Movie review: Le Chef

By Peter Calder

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Jean Reno (centre) and Michael Youn (right) take gastronomy to new levels in Le Chef. Photo / Supplied
Jean Reno (centre) and Michael Youn (right) take gastronomy to new levels in Le Chef. Photo / Supplied

A film with more than a soupcon of je ne sais quoi, this very digestible kitchen comedy succeeds because of its charming modesty. It's assembled with the kind of jeweller's precision that distinguishes the much-remade farces of Francis Veber (Les Fugitifs, Diner de Cons) but it has a sunny disposition all of its own.

In this country, top-billed Reno is perhaps the better-known of the leading pair but the main character is really Jacky (Youn, a megastar in France as a singer and comedian).

A chef serially sacked because he keeps insulting diners for their bad taste, Jacky can't hold down the most menial of jobs, to the consternation of his heavily pregnant girlfriend, Beatrice (Agogue). When she lands him a job as a handyman at an old folks' home, he starts directing kitchen operations in his down time.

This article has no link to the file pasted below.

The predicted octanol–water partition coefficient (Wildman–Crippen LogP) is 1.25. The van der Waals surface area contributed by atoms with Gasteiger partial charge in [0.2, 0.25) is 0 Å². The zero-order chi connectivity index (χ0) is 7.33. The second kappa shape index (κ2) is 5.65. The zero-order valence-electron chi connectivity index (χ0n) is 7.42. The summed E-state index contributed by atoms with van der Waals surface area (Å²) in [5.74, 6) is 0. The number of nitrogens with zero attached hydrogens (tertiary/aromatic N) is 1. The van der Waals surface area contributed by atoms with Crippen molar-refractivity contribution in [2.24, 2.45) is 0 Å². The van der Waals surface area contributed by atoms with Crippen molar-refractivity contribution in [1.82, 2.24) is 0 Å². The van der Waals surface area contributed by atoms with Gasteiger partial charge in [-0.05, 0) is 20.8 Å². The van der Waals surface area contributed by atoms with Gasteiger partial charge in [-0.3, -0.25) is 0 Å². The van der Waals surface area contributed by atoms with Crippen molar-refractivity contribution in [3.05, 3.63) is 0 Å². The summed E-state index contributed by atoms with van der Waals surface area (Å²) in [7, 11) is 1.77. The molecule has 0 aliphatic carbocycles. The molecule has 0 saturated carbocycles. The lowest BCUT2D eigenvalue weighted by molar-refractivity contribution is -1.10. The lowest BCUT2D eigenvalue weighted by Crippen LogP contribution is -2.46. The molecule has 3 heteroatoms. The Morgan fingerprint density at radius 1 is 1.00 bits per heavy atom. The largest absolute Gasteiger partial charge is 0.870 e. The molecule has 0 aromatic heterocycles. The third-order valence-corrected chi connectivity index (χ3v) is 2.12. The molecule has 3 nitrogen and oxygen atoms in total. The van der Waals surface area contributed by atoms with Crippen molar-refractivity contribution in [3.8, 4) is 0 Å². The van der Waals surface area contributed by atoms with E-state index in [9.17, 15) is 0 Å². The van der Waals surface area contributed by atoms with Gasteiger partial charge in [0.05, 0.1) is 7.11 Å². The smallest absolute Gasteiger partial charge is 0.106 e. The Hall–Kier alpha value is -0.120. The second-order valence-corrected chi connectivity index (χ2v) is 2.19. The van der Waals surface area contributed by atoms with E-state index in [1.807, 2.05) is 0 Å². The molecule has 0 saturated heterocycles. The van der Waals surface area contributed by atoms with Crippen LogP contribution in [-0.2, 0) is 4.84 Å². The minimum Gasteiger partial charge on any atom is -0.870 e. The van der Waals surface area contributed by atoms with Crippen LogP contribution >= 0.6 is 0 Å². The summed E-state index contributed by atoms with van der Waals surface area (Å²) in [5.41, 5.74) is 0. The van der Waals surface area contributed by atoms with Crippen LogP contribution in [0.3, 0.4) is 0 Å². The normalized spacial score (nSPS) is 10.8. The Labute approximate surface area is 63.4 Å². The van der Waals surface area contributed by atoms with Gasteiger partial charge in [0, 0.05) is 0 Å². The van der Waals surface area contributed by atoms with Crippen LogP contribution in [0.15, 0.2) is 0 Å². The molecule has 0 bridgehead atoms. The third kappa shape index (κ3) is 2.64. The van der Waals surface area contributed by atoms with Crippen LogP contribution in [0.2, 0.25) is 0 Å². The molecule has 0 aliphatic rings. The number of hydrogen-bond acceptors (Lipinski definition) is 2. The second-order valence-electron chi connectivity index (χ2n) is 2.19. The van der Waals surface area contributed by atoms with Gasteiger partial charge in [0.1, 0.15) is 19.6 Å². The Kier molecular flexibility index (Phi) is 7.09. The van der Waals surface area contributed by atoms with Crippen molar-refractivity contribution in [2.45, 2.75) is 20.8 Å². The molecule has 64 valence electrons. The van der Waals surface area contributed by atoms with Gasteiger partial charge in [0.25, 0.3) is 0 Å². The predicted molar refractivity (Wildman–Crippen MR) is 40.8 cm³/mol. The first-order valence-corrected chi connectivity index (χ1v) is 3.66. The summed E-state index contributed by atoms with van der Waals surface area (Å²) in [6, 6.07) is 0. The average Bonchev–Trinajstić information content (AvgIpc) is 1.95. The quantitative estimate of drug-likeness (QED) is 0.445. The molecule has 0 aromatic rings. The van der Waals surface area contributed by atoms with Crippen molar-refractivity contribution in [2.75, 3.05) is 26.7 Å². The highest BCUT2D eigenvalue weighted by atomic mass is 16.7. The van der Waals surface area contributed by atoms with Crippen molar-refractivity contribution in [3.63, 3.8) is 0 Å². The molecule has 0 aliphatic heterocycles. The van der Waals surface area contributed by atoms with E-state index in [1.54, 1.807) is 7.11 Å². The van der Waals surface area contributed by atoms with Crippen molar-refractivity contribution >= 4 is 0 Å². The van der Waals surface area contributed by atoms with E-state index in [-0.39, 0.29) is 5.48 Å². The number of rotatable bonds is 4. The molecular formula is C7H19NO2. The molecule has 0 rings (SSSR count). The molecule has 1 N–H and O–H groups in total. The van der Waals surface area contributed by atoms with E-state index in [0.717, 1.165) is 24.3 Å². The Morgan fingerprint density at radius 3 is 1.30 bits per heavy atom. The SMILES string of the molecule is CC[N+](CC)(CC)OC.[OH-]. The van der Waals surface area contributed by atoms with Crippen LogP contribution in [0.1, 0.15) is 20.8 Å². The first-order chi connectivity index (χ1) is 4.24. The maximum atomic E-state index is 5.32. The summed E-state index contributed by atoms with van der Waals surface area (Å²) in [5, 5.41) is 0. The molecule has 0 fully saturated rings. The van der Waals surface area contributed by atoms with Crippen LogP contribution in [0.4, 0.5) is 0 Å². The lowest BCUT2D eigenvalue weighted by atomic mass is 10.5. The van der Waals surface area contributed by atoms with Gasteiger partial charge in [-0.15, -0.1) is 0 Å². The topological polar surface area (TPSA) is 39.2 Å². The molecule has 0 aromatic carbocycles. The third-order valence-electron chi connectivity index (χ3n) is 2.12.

Across town in his eponymous Michelin-starred restaurant, Alexandre Lagarde (Reno) is doing battle with the interfering, undermining son of his partner, who wants to get rid of him.

More by good luck than good management (and trying to keep the fact a secret from his wife), Jacky ends up as Alex's sous-chef.

Any film that makes fun of molecular gastronomy (an imported expert makes a dish called "fragmentation of duck", which looks like Turkish delight) ticks the right boxes in my book, but for the most part there is nothing pointed, or even particularly subtle about the comedy here. A scene in which the two chefs dress in Japanese drag to infiltrate a competitor's restaurant is an inspired piece of silliness but it's hardly sophisticated.

No matter: from start (the opening credits, styled like a menu) to finish (a jaunty two-hand scene in front of the Eiffel Tower), it's light and delicious fun.

Stars: 3.5/5
Cast: Jean Reno, Michael Youn, Raphaelle Agogue
Director: Daniel Cohen
Running time: 84 mins
Rating: M (offensive language) In French with English subtitles
Verdict: French kitchen comedy is tasty fun.

- TimeOut

- NZ Herald

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